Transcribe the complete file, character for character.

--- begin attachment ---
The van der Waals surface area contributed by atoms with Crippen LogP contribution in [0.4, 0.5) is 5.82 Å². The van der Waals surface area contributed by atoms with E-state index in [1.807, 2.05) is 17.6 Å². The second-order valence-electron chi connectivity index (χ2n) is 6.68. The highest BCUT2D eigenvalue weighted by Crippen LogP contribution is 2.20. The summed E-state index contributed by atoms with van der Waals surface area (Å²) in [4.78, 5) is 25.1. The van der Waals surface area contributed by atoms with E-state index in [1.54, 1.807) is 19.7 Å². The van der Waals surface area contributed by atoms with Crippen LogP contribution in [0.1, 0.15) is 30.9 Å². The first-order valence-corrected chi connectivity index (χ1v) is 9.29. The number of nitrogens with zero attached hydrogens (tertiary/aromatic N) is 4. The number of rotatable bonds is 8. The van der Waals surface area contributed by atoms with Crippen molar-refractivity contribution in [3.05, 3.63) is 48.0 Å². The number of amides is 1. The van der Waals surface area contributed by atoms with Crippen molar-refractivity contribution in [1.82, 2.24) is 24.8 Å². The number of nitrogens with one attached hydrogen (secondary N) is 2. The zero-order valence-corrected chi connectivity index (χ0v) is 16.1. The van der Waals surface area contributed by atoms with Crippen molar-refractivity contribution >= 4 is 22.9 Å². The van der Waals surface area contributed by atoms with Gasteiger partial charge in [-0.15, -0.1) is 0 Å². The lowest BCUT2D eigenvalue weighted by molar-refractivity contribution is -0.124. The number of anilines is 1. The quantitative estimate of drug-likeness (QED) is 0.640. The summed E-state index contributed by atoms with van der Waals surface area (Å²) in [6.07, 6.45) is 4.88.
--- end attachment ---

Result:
The van der Waals surface area contributed by atoms with Crippen LogP contribution in [0.4, 0.5) is 5.82 Å². The van der Waals surface area contributed by atoms with E-state index in [1.807, 2.05) is 17.6 Å². The second-order valence-electron chi connectivity index (χ2n) is 6.68. The highest BCUT2D eigenvalue weighted by Crippen LogP contribution is 2.20. The summed E-state index contributed by atoms with van der Waals surface area (Å²) in [4.78, 5) is 25.1. The van der Waals surface area contributed by atoms with E-state index in [1.54, 1.807) is 19.7 Å². The van der Waals surface area contributed by atoms with Crippen LogP contribution in [0.1, 0.15) is 30.9 Å². The first-order valence-corrected chi connectivity index (χ1v) is 9.29. The number of nitrogens with zero attached hydrogens (tertiary/aromatic N) is 4. The number of rotatable bonds is 8. The van der Waals surface area contributed by atoms with Crippen molar-refractivity contribution in [3.05, 3.63) is 48.0 Å². The number of amides is 1. The van der Waals surface area contributed by atoms with Crippen molar-refractivity contribution in [1.82, 2.24) is 24.8 Å². The number of nitrogens with one attached hydrogen (secondary N) is 2. The zero-order valence-corrected chi connectivity index (χ0v) is 16.1. The van der Waals surface area contributed by atoms with Crippen molar-refractivity contribution >= 4 is 22.9 Å². The van der Waals surface area contributed by atoms with Gasteiger partial charge in [-0.15, -0.1) is 0 Å². The lowest BCUT2D eigenvalue weighted by molar-refractivity contribution is -0.124. The number of anilines is 1. The quantitative estimate of drug-likeness (QED) is 0.640. The summed E-state index contributed by atoms with van der Waals surface area (Å²) in [6.07, 6.45) is 4.88.